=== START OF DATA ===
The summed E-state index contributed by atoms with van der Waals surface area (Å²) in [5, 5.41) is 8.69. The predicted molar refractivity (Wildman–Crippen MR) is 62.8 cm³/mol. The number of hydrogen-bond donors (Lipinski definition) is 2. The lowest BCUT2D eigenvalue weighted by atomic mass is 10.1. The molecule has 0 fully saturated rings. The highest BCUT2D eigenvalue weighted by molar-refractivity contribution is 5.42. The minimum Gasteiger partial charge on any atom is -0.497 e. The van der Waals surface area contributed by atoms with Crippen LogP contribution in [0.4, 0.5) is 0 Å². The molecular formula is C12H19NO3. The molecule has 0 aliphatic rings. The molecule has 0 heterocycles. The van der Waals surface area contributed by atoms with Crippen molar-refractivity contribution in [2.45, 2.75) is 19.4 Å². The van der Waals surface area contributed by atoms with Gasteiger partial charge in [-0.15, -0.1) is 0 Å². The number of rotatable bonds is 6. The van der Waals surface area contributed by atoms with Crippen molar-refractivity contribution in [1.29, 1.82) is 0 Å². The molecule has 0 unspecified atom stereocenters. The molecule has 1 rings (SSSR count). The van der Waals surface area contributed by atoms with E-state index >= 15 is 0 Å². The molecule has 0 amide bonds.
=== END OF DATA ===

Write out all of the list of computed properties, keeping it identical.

The summed E-state index contributed by atoms with van der Waals surface area (Å²) in [5, 5.41) is 8.69. The predicted molar refractivity (Wildman–Crippen MR) is 62.8 cm³/mol. The number of hydrogen-bond donors (Lipinski definition) is 2. The lowest BCUT2D eigenvalue weighted by atomic mass is 10.1. The molecule has 0 fully saturated rings. The highest BCUT2D eigenvalue weighted by molar-refractivity contribution is 5.42. The minimum Gasteiger partial charge on any atom is -0.497 e. The van der Waals surface area contributed by atoms with Crippen LogP contribution in [0.4, 0.5) is 0 Å². The molecular formula is C12H19NO3. The molecule has 0 aliphatic rings. The molecule has 0 heterocycles. The van der Waals surface area contributed by atoms with Crippen molar-refractivity contribution in [2.45, 2.75) is 19.4 Å². The van der Waals surface area contributed by atoms with Gasteiger partial charge in [-0.15, -0.1) is 0 Å². The number of rotatable bonds is 6. The van der Waals surface area contributed by atoms with Crippen molar-refractivity contribution in [1.29, 1.82) is 0 Å². The molecule has 0 unspecified atom stereocenters. The molecule has 1 rings (SSSR count). The van der Waals surface area contributed by atoms with E-state index >= 15 is 0 Å². The molecule has 0 amide bonds.